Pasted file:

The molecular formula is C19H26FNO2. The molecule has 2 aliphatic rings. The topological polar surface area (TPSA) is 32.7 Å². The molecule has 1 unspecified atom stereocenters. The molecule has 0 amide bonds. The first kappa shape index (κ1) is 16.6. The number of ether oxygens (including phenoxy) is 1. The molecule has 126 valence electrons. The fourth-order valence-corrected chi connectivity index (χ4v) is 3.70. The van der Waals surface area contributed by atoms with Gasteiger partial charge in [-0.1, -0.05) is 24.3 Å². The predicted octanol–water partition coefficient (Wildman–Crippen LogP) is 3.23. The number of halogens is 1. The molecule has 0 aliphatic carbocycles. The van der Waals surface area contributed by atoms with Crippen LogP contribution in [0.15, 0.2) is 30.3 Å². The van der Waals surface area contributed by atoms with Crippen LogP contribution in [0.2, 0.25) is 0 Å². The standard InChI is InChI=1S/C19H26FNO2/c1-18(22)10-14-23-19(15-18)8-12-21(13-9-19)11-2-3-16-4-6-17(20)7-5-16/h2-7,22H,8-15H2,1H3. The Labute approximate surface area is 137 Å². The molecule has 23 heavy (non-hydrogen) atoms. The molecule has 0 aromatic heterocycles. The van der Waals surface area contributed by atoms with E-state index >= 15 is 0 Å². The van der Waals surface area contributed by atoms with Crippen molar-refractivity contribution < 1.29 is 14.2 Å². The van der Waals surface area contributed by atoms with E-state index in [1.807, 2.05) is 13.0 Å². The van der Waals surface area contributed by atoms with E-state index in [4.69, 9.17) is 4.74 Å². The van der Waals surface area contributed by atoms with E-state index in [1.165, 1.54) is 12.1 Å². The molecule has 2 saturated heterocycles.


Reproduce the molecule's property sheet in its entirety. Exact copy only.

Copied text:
The molecular formula is C19H26FNO2. The molecule has 2 aliphatic rings. The topological polar surface area (TPSA) is 32.7 Å². The molecule has 1 unspecified atom stereocenters. The molecule has 0 amide bonds. The first kappa shape index (κ1) is 16.6. The number of ether oxygens (including phenoxy) is 1. The molecule has 126 valence electrons. The fourth-order valence-corrected chi connectivity index (χ4v) is 3.70. The van der Waals surface area contributed by atoms with Gasteiger partial charge in [-0.1, -0.05) is 24.3 Å². The predicted octanol–water partition coefficient (Wildman–Crippen LogP) is 3.23. The number of halogens is 1. The molecule has 0 aliphatic carbocycles. The van der Waals surface area contributed by atoms with Crippen LogP contribution in [0.15, 0.2) is 30.3 Å². The van der Waals surface area contributed by atoms with Crippen LogP contribution in [0.2, 0.25) is 0 Å². The standard InChI is InChI=1S/C19H26FNO2/c1-18(22)10-14-23-19(15-18)8-12-21(13-9-19)11-2-3-16-4-6-17(20)7-5-16/h2-7,22H,8-15H2,1H3. The Labute approximate surface area is 137 Å². The molecule has 23 heavy (non-hydrogen) atoms. The molecule has 0 aromatic heterocycles. The van der Waals surface area contributed by atoms with E-state index >= 15 is 0 Å². The van der Waals surface area contributed by atoms with Crippen molar-refractivity contribution < 1.29 is 14.2 Å². The van der Waals surface area contributed by atoms with E-state index in [1.807, 2.05) is 13.0 Å². The van der Waals surface area contributed by atoms with E-state index in [4.69, 9.17) is 4.74 Å². The van der Waals surface area contributed by atoms with E-state index in [1.165, 1.54) is 12.1 Å². The molecule has 2 saturated heterocycles.